Babylon Revisited by F. Scott Fitzgerald This Story was intriguing to me for several reasons. Fitzgerald gradually unwinds the plot, posing new questions as he goes. Charlie seems to be someone who has experienced the best as well as the worst in life and it has made him a stronger person. However, his time revisiting Paris proves how ones past can come back to haunt you. It seems this might be a fairly typical story in the era of the stock market boom and the infamous crash.
In this story Fitzgerald slowly shows the past of the main character, Charlie. He is obviously well educated and has been wealth at some point. He speaks of collage and communicates with elegance. Charlie gradually comes to speak of times when he threw away large sums of money for no reason other than entertainment. At one point he speaks of being treated like royalty with the other Americans partying in Paris.
A page before that he tells how he spoiled Paris for himself, that the days went by without his knowing. This shows the diversity that the character represents. The darker sides of Charlies life are presented through another character, Marion along with her husband Lincoln. These people are related to him by marriage only and have custody of his daughter. Marion reveals the extent of Charlies drinking and the problems that arose out of his marriage to her sister, Helen. Marion says that she questions Charlies character when he asks to take his daughter, Honoria, home with him.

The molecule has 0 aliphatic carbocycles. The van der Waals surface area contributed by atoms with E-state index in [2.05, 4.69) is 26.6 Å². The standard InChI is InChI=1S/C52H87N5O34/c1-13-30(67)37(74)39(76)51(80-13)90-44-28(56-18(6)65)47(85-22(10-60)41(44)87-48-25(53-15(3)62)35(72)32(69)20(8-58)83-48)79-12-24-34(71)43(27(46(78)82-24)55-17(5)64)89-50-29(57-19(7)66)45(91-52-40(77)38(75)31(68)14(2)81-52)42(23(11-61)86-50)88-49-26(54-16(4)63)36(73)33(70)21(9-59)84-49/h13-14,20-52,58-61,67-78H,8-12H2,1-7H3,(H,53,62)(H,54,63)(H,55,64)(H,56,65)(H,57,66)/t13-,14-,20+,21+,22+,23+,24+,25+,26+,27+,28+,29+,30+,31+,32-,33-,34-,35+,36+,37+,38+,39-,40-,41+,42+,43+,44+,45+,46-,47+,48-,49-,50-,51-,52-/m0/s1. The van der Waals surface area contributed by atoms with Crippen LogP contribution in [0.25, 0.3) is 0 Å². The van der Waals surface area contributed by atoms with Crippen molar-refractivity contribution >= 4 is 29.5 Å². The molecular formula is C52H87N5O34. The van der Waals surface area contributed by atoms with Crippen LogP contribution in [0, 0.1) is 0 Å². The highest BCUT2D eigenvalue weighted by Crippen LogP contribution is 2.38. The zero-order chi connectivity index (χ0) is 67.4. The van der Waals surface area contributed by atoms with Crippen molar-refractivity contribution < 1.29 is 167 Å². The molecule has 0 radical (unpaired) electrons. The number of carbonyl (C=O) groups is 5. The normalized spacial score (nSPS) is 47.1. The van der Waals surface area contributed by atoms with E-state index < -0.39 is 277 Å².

I find this interesting because at one point he also questions his own character saying he wanted to jump back a whole generation and trust in character again as the eternally valuable element. Marion seems to blame Charlie for the death of her sister almost goes far enough to accuse him of being involved saying, How much you were responsible for Helens death I dont know. The story takes a turn when Charlie has finally convinced Marion to allo Honoria to travel home with him. As they make the agreements Charlies old friends, representing his past, show up at the home of Marion and her family. When they leave Marion rushes out of the room. Her husband claims that shock makes her physically sick.
I think that Fitzgerald is trying to make the notion here that Marion is in no better state than Charlie has ever been in. In the end Charlie is denied the chance to see another portion of his daughters childhood because of his past showing up to haunt him. In the very end Charlie is talking to the bar tender at his favorite bar, having his one drink of the day. The bartender remarks I heard you lost a lot in the crash. To which Charlie replies I did, but I lost everything that I wanted in the boom. This shows that sometimes no matter how well off you think you are, it can slip away at any minute..